The whims and motivations of climbers really are another world to the person in the street. Understanding them is crossing a threshold, it requires a certain suspension of disbelief to start to see the world of risk, adventure, suffering and more in a different light.
Those thresholds exist within climbing too. One of them is understanding the obsessive new-router. I think we can all appreciate the buzz of discovering something no-one else has done. We could probably imagine cleaning something, maybe even drilling some bolts, although I bet few of us have actually done it. Even fewer can really get inside the mindset of the truly obsessed. That person who will plough time and money that could be used on trips and climbing into finding, cleaning and climbing new routes.
Pete Oxley is one of these people, and what fascinates me about him, and others who were new routing at the same time, is the sheer volume of routes he was putting up - more than 800 new routes, many in Dorset, but also in Avon and Cheddar, the Peak District and south and west Wales. His output is probably only surpassed by Gary Gibson, Martin Crocker and Pat Littlejohn.
Pete’s opened up routes of all grades, but was responsible for some of the hardest lines around, including Laughing Arthur, E8 6b, and Infinite Gravity, F8a+, both taking on the impressive overhangs at Blacker’s Hole in Swanage.
Pete was also part of a new wave of climbing in the 1980s, with new ideas and a pushback against traditional ethics. That tradition is particularly strong in Britain - we don’t like bolts. Or, rather, we didn’t like them.
When Pete started his new routing activities the direction of climbing was changing. He had a reasonably traditional induction in some ways, spending years trad climbing before really becoming obsessed with bolting lines, but also a rather insular way of creating his own routes and problems, coming up with training methods and opening up unusual venues, like railway bridges.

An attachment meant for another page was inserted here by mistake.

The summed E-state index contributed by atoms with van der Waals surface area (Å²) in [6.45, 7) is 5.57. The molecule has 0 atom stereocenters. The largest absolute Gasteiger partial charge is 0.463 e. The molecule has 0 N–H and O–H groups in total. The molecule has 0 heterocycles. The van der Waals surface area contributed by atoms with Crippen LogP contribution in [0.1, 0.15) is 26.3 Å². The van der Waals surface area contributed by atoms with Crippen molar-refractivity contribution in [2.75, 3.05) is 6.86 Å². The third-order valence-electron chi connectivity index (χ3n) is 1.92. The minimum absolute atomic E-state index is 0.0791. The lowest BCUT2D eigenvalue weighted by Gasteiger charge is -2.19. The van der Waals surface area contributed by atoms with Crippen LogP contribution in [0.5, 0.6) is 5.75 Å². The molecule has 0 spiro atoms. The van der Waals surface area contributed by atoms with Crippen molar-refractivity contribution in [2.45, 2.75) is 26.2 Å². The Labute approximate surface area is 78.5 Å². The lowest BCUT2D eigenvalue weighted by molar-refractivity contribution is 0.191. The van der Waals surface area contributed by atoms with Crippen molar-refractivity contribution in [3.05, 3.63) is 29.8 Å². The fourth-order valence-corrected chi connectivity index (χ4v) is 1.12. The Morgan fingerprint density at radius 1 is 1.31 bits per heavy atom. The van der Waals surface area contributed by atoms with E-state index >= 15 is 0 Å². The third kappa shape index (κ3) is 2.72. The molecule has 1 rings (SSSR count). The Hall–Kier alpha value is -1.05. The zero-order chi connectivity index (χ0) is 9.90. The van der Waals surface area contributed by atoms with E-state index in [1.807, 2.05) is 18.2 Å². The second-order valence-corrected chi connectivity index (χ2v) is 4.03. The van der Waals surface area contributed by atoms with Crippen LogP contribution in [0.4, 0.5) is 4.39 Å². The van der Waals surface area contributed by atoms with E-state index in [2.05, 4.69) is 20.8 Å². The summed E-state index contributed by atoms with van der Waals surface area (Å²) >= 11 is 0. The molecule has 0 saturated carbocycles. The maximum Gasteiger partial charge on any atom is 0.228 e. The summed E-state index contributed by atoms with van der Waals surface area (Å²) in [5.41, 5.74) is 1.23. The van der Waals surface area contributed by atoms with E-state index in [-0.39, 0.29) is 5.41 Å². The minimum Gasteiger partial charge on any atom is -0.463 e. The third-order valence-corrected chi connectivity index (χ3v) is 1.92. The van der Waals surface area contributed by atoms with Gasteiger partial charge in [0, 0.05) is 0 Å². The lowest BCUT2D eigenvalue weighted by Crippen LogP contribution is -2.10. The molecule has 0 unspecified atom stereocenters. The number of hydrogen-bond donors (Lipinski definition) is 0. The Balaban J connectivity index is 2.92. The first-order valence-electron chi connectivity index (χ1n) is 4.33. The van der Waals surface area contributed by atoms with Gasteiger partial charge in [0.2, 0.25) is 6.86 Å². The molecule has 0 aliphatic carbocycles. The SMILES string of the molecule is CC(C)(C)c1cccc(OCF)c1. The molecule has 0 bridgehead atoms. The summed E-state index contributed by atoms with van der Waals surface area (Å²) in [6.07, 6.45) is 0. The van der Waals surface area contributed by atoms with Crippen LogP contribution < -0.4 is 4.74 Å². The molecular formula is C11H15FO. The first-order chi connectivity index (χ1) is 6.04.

At the time, continental ideas about sport climbing and bolting were creeping into the UK. There was still an abundance of rock to be climbed, if you knew where to look, and there were venues where, today, it seems obvious that you’d bolt them. But back then that wasn’t the case - someone needed to be the first, and they had to have a thick skin to weather the storm of criticism that would follow.
Pete’s routes emerged, through a few mistakes and accidents along the way, as one of the biggest legacies of the era. If you’ve climbed on Portland or Swanage you’ve almost certainly done one of his routes, and you’ve probably clipped his home-made bolts.
In order to achieve this legacy Pete lived on the dole, like many UK climbers in the 1980s. He was probably the only full-time climber in south-west England at the time. He invested his time in training, finding and cleaning new routes, testing out new ideas for bolts and enjoying the creativity of the sport.
His unusual drive - spending many days alone on the sea cliffs bolting and cleaning, in all conditions - have created a legacy for the climbing community.
In this episode I talked to Pete about the source of this motivation, the development of Dorset as a sport climbing destination, and why he was so inspired by the late John Peel - a parallel story of a new creative independence in climbing, matched by the growing indie music scene.
Pete would like to thank his partner of 29 years, Jan Rostrom, his parents and the Portland Pipers (they know who they are) for their support over the years.
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Wil Treasure on Twitter - @treasurewild
All music in this episode comes from Blue Dot Sessions.
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